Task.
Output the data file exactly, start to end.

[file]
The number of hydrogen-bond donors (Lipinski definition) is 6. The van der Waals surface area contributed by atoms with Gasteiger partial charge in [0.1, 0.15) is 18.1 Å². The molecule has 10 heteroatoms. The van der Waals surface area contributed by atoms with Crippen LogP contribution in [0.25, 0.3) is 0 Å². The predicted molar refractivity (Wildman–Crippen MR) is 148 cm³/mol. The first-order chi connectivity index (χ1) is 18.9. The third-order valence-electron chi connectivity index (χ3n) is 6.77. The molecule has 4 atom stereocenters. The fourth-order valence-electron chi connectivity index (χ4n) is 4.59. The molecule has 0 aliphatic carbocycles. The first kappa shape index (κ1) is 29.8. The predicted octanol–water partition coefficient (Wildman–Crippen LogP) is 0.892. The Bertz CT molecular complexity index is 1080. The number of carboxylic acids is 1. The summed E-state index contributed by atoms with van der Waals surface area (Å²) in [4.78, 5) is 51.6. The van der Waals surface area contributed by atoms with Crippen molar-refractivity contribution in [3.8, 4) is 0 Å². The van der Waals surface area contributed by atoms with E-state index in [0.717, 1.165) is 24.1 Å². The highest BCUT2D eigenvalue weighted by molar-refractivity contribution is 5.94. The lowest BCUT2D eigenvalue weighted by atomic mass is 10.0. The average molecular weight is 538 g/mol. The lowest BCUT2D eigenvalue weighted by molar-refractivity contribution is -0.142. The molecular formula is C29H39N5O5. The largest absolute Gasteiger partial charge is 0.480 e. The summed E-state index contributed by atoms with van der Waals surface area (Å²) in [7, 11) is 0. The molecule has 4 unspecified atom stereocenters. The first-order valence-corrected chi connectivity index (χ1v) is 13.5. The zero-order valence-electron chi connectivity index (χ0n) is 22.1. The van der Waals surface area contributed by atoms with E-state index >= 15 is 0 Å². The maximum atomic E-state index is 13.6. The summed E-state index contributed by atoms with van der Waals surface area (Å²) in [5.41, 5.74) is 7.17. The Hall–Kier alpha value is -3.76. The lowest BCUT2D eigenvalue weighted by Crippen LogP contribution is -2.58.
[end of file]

The number of hydrogen-bond donors (Lipinski definition) is 6. The van der Waals surface area contributed by atoms with Gasteiger partial charge in [0.1, 0.15) is 18.1 Å². The molecule has 10 heteroatoms. The van der Waals surface area contributed by atoms with Crippen LogP contribution in [0.25, 0.3) is 0 Å². The predicted molar refractivity (Wildman–Crippen MR) is 148 cm³/mol. The first-order chi connectivity index (χ1) is 18.9. The third-order valence-electron chi connectivity index (χ3n) is 6.77. The molecule has 4 atom stereocenters. The fourth-order valence-electron chi connectivity index (χ4n) is 4.59. The molecule has 0 aliphatic carbocycles. The first kappa shape index (κ1) is 29.8. The predicted octanol–water partition coefficient (Wildman–Crippen LogP) is 0.892. The Bertz CT molecular complexity index is 1080. The number of carboxylic acids is 1. The summed E-state index contributed by atoms with van der Waals surface area (Å²) in [4.78, 5) is 51.6. The van der Waals surface area contributed by atoms with Crippen molar-refractivity contribution in [3.8, 4) is 0 Å². The van der Waals surface area contributed by atoms with E-state index in [0.717, 1.165) is 24.1 Å². The highest BCUT2D eigenvalue weighted by molar-refractivity contribution is 5.94. The lowest BCUT2D eigenvalue weighted by atomic mass is 10.0. The average molecular weight is 538 g/mol. The lowest BCUT2D eigenvalue weighted by molar-refractivity contribution is -0.142. The molecular formula is C29H39N5O5. The largest absolute Gasteiger partial charge is 0.480 e. The summed E-state index contributed by atoms with van der Waals surface area (Å²) in [7, 11) is 0. The molecule has 4 unspecified atom stereocenters. The first-order valence-corrected chi connectivity index (χ1v) is 13.5. The zero-order valence-electron chi connectivity index (χ0n) is 22.1. The van der Waals surface area contributed by atoms with E-state index >= 15 is 0 Å². The maximum atomic E-state index is 13.6. The summed E-state index contributed by atoms with van der Waals surface area (Å²) in [5.41, 5.74) is 7.17. The Hall–Kier alpha value is -3.76. The lowest BCUT2D eigenvalue weighted by Crippen LogP contribution is -2.58.